January 2019 – Update:

Often there are concerns raised over how images are used online. Here is Canadian Law on the issue:

Infringement of Copyright and Moral Rights and Exceptions to Infringement 

Moral Rights Infringement 

Marginal note: Nature of right of integrity

  •  (1) The author’s or performer’s right to the integrity of a work or performer’s performance is infringed only if the work or the performance is, to the prejudice of its author’s or performer’s honour or reputation,

    • (a) distorted, mutilated or otherwise modified; or

    • (b) used in association with a product, service, cause or institution.

  • Marginal note: Where prejudice deemed

    (2) In the case of a painting, sculpture or engraving, the prejudice referred to in subsection (1) shall be deemed to have occurred as a result of any distortion, mutilation or other modification of the work.

  • Marginal note: When work not distorted, etc.

    (3) For the purposes of this section,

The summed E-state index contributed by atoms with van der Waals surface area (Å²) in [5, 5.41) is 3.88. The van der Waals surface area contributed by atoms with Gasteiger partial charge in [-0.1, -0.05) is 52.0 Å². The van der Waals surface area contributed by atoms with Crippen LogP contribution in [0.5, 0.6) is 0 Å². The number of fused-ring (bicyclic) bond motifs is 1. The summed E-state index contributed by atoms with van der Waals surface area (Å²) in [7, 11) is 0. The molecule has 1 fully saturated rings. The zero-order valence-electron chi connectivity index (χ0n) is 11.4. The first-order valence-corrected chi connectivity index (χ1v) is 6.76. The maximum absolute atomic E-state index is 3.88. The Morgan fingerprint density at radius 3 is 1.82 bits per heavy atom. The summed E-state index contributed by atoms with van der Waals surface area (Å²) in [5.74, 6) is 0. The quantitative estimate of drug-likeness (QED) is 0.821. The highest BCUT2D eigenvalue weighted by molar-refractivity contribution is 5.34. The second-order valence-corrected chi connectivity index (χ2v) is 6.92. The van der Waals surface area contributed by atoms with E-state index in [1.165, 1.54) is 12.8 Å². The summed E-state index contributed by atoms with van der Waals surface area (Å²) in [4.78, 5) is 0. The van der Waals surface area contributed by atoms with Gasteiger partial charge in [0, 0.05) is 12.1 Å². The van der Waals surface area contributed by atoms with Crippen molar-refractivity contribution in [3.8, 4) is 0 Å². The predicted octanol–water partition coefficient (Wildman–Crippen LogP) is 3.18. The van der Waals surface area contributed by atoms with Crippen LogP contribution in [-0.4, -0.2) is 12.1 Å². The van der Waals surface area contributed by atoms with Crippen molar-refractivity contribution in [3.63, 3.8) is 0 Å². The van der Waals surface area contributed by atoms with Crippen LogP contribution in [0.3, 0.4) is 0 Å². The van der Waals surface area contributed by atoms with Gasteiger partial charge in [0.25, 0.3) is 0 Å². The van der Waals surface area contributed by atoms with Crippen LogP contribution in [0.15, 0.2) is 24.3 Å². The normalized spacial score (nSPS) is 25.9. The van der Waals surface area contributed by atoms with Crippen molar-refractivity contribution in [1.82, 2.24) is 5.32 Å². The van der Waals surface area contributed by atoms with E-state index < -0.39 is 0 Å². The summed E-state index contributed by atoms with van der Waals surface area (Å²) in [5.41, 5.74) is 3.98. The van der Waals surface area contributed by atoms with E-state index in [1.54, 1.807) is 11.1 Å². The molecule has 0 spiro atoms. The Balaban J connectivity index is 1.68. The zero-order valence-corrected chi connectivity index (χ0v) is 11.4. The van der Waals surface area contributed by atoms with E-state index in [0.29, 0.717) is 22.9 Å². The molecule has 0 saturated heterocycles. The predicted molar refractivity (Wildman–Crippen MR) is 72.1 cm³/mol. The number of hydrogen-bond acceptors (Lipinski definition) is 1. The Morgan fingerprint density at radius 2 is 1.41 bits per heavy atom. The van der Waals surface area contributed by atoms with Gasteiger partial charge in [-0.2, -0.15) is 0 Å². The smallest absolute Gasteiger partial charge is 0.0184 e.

• (a) a change in the location of a work, the physical means by which a work is exposed or the physical structure containing a work, or

    • (b) steps taken in good faith to restore or preserve the work

    shall not, by that act alone, constitute a distortion, mutilation or other modification of the work.

  • R.S., 1985, c. 10 (4th Supp.), s. 6;
  • 2012, c. 20, s. 20.

Exceptions

Fair Dealing

Marginal note: Research, private study, etc.

 Fair dealing for the purpose of research, private study, education, parody or satire does not infringe copyright.

  • R.S., 1985, c. C-42, s. 29;
  • R.S., 1985, c. 10 (4th Supp.), s. 7;
  • 1994, c. 47, s. 61;
  • 1997, c. 24, s. 18;
  • 2012, c. 20, s. 21.

Marginal note: Criticism or review

 Fair dealing for the purpose of criticism or review does not infringe copyright if the following are mentioned:

  • (a) the source; and

  • (b) if given in the source, the name of the

    • (i) author, in the case of a work,

    • (ii) performer, in the case of a performer’s performance,

    • (iii) maker, in the case of a sound recording, or

    • (iv) broadcaster, in the case of a communication signal.

  • 1997, c. 24, s. 18.

Marginal note: News reporting

 Fair dealing for the purpose of news reporting does not infringe copyright if the following are mentioned:

  • (a) the source; and

  • (b) if given in the source, the name of the

    • (i) author, in the case of a work,

    • (ii) performer, in the case of a performer’s performance,

    • (iii) maker, in the case of a sound recording, or

    • (iv) broadcaster, in the case of a communication signal.

  • 1997, c. 24, s. 18.

Non-commercial User-generated Content